Some EHS professionals strongly object to the amount of regulation in their industry, or to specific requirements. Others are frustrated by the hoops that must be jumped through to prove compliance. A fairly common attitude is that compliance is a necessary evil — a way to motivate corporate and individual behavior that's all stick and no carrot.
I want to leave aside compliance in those terms and discuss something more positive, and more important: that old intangible known as “doing the right thing.”
Almost all of us are given this directive from an early age by parents, teachers, religious leaders and other mentors. It may manifest as a specific behavior, or as something general like the Golden Rule. The definition of “right thing” may vary depending on moral, philosophical or cultural values, but what's noteworthy is that this ideal has become much more prevalent in business and the media in the last decade. Corporate ethics, social responsibility, green initiatives — clearly, businesses are paying more attention than ever to doing the right thing. And that's a good thing.
However, wanting to do the right thing is just the start of the journey. Good intentions need to be translated into good actions. In the world of EHS, risk management, HR and related functions, that means implementing effective programs that achieve measurable results.
Implementing effective programs is particularly important to us at PureSafety. Our company was founded in response to a workplace fatality at Thompson Machinery — the only one in its 60-year history. They were doing the right thing — formal safety programs, dedicated safety resources, a strong safety culture — but this accident led senior management to ask, “How can we do more to improve safety programs and prevent another tragedy?” In a real sense, PureSafety is an ongoing answer to that question.
Partnering with over 1,000 organizations in over 20 major industries has given us some good insights regarding what it takes to turn wanting to do the right thing into doing the right thing successfully.
Knowledge Delivery and Employee Development — Sometimes, doing the right thing involves common sense behaviors like keeping a work area clean or responding promptly to an injury. But often it requires knowledge that is more complex and technical. We're not born knowing proper management of confined spaces, for example, or how many rescue breaths and chest compressions should be given when administering CPR.
Before we can do the right thing, we must know what the right thing is, and how best to do it. Proper knowledge delivery and employee development mechanisms ensure that everyone in your organization is equipped with the technical and procedural understanding to do the right thing.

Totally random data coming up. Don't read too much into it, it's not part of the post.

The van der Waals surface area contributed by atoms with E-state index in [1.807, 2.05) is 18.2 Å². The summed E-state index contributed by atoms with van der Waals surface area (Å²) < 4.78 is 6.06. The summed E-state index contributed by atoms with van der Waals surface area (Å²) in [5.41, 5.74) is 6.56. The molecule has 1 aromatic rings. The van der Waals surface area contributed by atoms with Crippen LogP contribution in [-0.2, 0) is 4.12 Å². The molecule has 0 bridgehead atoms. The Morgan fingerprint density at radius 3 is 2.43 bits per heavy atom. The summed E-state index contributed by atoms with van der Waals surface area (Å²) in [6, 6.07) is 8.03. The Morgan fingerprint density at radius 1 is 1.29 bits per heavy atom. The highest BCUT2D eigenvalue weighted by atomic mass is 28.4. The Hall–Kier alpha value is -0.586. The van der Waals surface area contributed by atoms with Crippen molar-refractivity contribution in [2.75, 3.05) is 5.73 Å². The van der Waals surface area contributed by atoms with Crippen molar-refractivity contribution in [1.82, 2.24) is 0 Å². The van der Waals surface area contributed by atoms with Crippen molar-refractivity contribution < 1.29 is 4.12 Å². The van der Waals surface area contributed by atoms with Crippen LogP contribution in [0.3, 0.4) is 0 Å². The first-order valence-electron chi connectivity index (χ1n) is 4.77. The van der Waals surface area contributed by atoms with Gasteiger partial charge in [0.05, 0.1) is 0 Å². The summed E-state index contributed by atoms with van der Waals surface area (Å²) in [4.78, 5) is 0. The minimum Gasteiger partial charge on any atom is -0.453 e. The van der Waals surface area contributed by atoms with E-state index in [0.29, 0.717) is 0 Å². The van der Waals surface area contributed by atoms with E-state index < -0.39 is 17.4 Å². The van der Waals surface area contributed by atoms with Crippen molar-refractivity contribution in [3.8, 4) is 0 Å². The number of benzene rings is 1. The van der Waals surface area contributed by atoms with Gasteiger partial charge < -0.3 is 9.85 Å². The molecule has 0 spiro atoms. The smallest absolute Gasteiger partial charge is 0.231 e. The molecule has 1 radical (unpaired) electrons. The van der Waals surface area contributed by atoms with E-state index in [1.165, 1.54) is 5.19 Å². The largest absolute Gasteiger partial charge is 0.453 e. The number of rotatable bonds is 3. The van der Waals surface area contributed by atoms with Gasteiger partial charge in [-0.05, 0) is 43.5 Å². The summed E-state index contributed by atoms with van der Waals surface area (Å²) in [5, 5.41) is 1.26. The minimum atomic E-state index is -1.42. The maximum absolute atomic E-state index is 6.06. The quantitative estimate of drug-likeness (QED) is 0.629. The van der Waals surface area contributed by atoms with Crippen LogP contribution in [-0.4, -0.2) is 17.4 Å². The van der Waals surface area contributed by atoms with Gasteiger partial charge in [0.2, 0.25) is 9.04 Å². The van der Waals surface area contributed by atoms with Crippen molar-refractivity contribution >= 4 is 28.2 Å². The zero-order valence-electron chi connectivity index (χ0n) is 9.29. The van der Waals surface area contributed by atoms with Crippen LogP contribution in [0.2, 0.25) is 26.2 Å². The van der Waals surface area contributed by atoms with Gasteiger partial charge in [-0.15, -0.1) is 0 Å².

Workflow and Management Systems and Reporting Tools — Having the proper systems and tools to manage workflow, assimilate data and efficiently and accurately report on program results gives decision-makers the business intelligence to best define the right thing and then continuously improve the organization's ability to do it.
Strong Communication and Collaboration — Having strong communication and collaboration between departmental systems and processes probably is the area that many organizations find most challenging. Often, corporate silos arise and begin functioning as if they were separate entities. In the worst cases, one department's “right thing” may even be at cross-purposes with another department's “right thing.”
But efforts in safety, risk management, human resources and so on are closely related — and clear communication between these functions will help everyone in the organization to see the big picture in terms of doing what's right. It will also help eliminate inefficiencies, encourage transparency and provide valuable interdepartmental insights.
The three areas above are a good starting point in evaluating whether your organization has everything in place to not only do the right thing, but do it successfully. Without the proper systems, tools and organization-wide communication, the “right thing” can be hard to define, and doing the right thing successfully can start to feel too much like a game of chance.
The stakes here are too high to let that be the situation — costs, productivity, employee morale and, in the most extreme cases, employee lives. In business as in other areas of life, doing the right thing isn't always easy, but it's always worth the effort.
Bill Grana is president and CEO of PureSafety. Grana has a diverse background in corporate development, law, finance and other business functions. He has led or been a top consultant to a number of early-stage and high-growth private and public technology companies, including serving as senior vice president, acquisitions, for iXL Inc., a leading Internet solutions provider, and as chairman and CFO for Zoaport, Inc., an animal health Internet start-up. Grana earned a J.D./M.B.A. from Washington University in St. Louis with a concentration in corporate finance and a B.A. from the University of Virginia.